As of January 1st, 2024 the new ETIAS is being introduced for many planning any form of European Travel.

Travellers from over 60 countries will be impacted by the new entry guidelines, and although it’s not being classed as a Visa per see in relative terms, in reality it is a blanket visa for all countries within the Schengen region.

European travel within the Schengen region is unlimited for up to 90 days, however for any plans to stay beyond this timeframe then (and this is the confusing part) you would have to apply for a Schengen visa…

Confused yet?

Primarily introduced to better monitor and track the movements of the estimated 1.4 billion people who travel to and through this region annually.

I can hear you thinking “what is the Schengen region“.

Many may think that it’s just a fancy name for the European Union (EU), but actually it’s quite different.

The EU is a political and economic union with its own parliament – political structures and governance whereas the Schengen Agreement is a treaty that allows for the free movement of people between participating countries.

There are some strict guidelines that come with the new ETIAS system.  Everything is digitized within your passport, so the rules are difficult to circumnavigate for your European travel vacation.

If you stay more than 90 days within a 180-day period in the Schengen Area without a valid visa, you may be fined or banned from entering the Schengen Area.

Effectively limiting those who want to travel to Europe to only stay within the Schengen region for a maximum of three months every six months.

The days of young backpackers (me included) undertaking European Travel for a year or more has just become a lot more difficult.

You now have to be much more careful with your travel plans and track the number of days you stay in the Schengen region.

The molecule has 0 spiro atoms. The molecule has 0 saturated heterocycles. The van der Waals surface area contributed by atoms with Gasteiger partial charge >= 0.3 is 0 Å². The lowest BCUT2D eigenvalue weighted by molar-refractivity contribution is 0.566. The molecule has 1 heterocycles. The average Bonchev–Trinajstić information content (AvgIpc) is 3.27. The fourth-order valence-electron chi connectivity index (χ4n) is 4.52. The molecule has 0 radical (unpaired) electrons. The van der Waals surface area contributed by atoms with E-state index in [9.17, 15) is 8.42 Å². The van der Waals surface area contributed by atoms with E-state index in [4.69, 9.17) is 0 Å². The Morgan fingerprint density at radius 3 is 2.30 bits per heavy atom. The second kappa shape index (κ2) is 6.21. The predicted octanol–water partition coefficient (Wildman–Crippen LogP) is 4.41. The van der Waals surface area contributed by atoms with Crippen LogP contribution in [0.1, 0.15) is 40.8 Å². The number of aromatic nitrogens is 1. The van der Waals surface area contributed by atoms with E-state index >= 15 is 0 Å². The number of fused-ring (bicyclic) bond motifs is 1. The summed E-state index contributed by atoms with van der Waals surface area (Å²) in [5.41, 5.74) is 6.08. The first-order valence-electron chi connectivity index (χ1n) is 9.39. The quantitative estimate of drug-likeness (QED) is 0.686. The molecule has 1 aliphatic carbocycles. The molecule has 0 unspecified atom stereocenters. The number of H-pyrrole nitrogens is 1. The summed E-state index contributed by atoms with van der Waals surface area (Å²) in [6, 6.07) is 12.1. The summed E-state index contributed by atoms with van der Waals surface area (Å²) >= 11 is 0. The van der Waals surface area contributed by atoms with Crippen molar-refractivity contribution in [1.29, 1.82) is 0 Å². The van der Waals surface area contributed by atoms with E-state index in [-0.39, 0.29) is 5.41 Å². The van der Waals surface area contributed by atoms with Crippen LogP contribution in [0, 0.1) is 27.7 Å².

I suppose it’s been on the cards for some time, particularly with the rise in human trafficking from outside the region and ongoing global terrorism.

Clearly, the best part is that it will continue to make it easy to move between the vast majority of European countries, so other than the paperwork and proposed 7-Euro fee there will be little visible difference.

The upside for that the governing board of ETIAS is that it will have around 8.2 billion Euros in its coffers annually to support ongoing initiatives.

When I first travelled to Europe back in early 1985, I was obliged to get a visa for almost every country that I visited, with my original passport now fast becoming a museum piece with many of the countries physical stamp splashed across the pages.

In those days when you arrived at a country, they would check your passport and you would pay the fee to the country of entry.

I remember lining up in Paris outside the East German embassy so that I could get an entry visa for East Berlin, but the line-up stretched around the block and I was young and impatient so gave up after a few hours in line.

I thought to myself that I’d visit another time, but who knew that by the time I got back to Europe there would be no East Germany…

When I was deciding on where I was going to move to after leaving Toronto Italy was high up on my list.

However, as you can appreciate that moving to Italy during the height of the pandemic was not going to happen.  These new rules have made it infinitely more difficult to buy a house and spend the summers in Italy.

Arguably now near impossible…

That’s why it’s important to take the initiative and travel whenever you get the opportunity.

The positive side of this is the world is huge and now opens up all sorts of possibilities to explore beyond Europe.

I’m not sure about you but my travel list never seems to diminish but instead continues to grow.

This week begins our four-trip extravaganza stretching between now and next April.

We’re heading down to Sydney to meet Zach and his girlfriend Kathryn for a long weekend.  Next up will be our trip to the United States to visit Judy’s family In New York (ssshhh, it’s still a secret) in late October.

Last Christmas we spent two weeks on a 5000-kilometer road trip to visit my family in Victoria, and because we loved it so much have decided on another road trip.

This Christmas we’re flying to Tasmania and spending ten days exploring the central and eastern parts of this beautiful island.

Then finally, our honeymoon (two years later than planned) to Italy during April – May.   The perfect time to go to Europe other than late September or early October.

Given the huge influx of tourists it will be great to spend time without the enormous crowds and line-ups and to show Judy the real Italy beyond the glitzy tourist sites.

We’re both looking forward to each of our trips.

Although before we embark on next year’s adventures, we’ll begin planning our subsequent trips so stay tuned!

Until next week.